What is emergency tax?

Emergency tax codes are issued when HM Revenue and Customs don’t have enough information about an employee’s income and tax details for a tax year and they can’t issue the correct tax code.

As an employer, you can use these emergency tax codes to work out how much tax to deduct from their wages.

When will employees get an emergency tax code?

Your new employees will get an emergency tax code if you’re not sure which tax code to put them on.

This is sometimes the case when you have a new starter, especially if they don’t have a P45, haven’t had a job before or have come from self-employment.

Employees may also be put on an emergency tax code when they start receiving company benefits, or if they’ve started receiving the State Pension but are still working.

Emergency tax codes

The emergency tax codes for 2017/18 are:

  • 1150L W1
  • 1150L M1
  • BR
  • 0T

1150L W1 / M1 emergency tax code

If employees declare they have been receiving taxable Jobseeker’s Allowance, Employment and Support Allowance… [etc.] on their Employee Statement then they’ll get an 1150L W1 / M1 emergency tax code.

W1 refers to weekly payments and M1 refers to monthly payments. With this code, you’ll calculate your employees tax based on what they’re paid in the current pay period rather than the whole year.

They’ll be entitled to the Personal Allowance, which is currently £11,500, and will pay income tax on anything above this.

These emergency codes may result in your employees paying the correct amount of tax, as it works on the assumption that you’re entitled to 1/12th (M1) or 1/52nd (w1) of your annual Personal Allowance.

Employees won’t necessarily see the W1 or M1 code, and it’ll be removed if / when they move on to the standard 1150 code.

Your notice period may involve working from homeBR emergency tax code

If, in addition to their new job, your employees have another job or receive and State / Occupational Pension, then they may have a BR emergency tax code.

If employees have the BR tax code, then they won’t receive their Personal Allowance of £11,500. This means they’ll pay the Basic Rate of 20% on all of their earnings.

The Basic Rate of tax should be charged on earnings between £11,501 and £45,000.

0T emergency tax code

If you don’t have enough information to complete a Starter Checklist, then you’ll have to give your new start a 0T emergency tax code.

This works similarly to the BR tax code, but takes higher and additional rate taxpayers too.

  • Those earning between £11,501 and £45,000 will pay the Basic Rate of 20% on their earnings.
  • Employees earning between £45,001 and £150,000 will pay the Higher Rate of 40%.
  • Those earning over £150,000 will pay the Additional Rate of 45%.

Again, the employee will not receive their Personal Allowance until they are on the correct tax code.

How to confirm a tax code

To confirm a new employee’s tax code, you’ll need your PAYE Reference Number and the employee’s National Insurance number.

When you have these, call HM Revenue and Customs on 0300 200 3300 to confirm the employee’s current tax code.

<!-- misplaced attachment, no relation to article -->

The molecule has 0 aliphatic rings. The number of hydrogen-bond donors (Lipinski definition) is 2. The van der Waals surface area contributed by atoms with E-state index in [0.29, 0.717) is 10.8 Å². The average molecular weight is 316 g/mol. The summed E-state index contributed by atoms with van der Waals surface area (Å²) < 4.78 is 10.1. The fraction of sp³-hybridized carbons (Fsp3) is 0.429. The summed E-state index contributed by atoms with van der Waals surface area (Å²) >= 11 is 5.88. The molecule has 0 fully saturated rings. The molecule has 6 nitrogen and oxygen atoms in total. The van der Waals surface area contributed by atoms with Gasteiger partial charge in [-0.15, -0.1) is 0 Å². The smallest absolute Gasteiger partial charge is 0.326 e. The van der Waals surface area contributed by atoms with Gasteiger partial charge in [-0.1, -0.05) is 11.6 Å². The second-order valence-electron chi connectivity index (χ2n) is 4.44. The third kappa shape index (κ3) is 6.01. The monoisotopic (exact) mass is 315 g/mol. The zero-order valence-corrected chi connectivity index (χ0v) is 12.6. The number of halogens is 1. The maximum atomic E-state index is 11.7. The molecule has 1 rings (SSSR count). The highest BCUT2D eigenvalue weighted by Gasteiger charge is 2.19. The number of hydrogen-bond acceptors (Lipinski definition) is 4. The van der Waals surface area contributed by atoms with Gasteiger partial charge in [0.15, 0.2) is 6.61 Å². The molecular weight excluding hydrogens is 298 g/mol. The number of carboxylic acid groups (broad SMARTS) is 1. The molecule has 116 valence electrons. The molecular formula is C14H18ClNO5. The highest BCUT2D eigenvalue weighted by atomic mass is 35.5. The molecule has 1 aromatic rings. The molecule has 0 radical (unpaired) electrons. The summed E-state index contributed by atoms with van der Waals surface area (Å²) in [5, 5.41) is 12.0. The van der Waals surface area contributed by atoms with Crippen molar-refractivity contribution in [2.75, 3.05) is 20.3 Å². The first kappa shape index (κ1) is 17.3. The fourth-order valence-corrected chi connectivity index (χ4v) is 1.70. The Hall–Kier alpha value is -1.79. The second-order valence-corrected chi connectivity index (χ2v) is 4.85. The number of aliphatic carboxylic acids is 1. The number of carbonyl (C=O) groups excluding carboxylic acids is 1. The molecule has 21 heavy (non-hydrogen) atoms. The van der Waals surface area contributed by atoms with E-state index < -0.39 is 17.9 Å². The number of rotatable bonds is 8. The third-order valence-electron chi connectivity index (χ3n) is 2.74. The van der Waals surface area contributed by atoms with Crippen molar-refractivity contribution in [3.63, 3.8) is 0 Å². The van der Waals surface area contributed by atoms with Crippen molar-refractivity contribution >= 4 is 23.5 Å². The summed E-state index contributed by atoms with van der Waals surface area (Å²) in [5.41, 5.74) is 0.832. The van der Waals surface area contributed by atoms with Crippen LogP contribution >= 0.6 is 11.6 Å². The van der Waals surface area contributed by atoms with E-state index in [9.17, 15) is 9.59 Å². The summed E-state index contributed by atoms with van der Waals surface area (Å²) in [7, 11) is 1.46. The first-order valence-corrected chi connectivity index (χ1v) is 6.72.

This number can be reached 8am to 8pm Monday to Friday, then 8am to 4pm on Saturday and 9am to 5pm on Sunday excluding holidays.

If you can’t get your employee’s National Insurance number, then leave it blank on the Full Payment Submission (FPS). Do not use a false number.

Processes moving forward

Once your employee has provided you with their P45, or other details of their previous income and tax, then you can pass this on to HM Revenue & Customs and they’ll update their records. HMRC will then send your employee a PAYE Coding Notice containing their new tax code.

Once you receive this information, you should update your payroll software.

Employees should also review their P60 at the end of the tax year to see whether they’re entitled to a tax refund as overpaid tax can be reclaimed from HMRC.

Standard 1150L tax code

1150L is the “standard” tax code used in 2017/18.

This gives you the tax free personal allowance of £11,500 for the tax year. If you don’t have any taxable benefits (such as those specified on the P11D form) then the 1150L code should mean your employees are paying the right amount of tax in the tax year 2017/18.

The 1150L tax code is cumulative, which means the employee’s income tax and tax-free pay are calculated on each payday. This calculation will take into consideration the total pay and personal allowance employees are entitled to from the start of the tax year in April.

By this method, your employees will receive 1/12th of their personal allowance each month – and will have receive it all by the end of the tax year.

Employees will get the 1150L tax code if they declare they have not been receiving taxable Jobseeker’s Allowance, Employment and Support Allowance… [etc.] on their Employee Statement.

Tax codes in KashFlow Payroll

KashFlow Payroll includes a Starter Declaration so that, when you add a new employee, you can work out which tax code they need to be on – even if it is an emergency tax code.

KashFlow’s Payroll software is also HMRC-recognised and RTI compliant. This means that, as a small business, you’ll be able to handle complex payroll tasks – from adding new starters to registering leavers and contributing to workplace pensions.

To learn more, visit https://www.kashflow.com/payroll/ or start a free trial today.

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Top 5 Payroll Issues 2017

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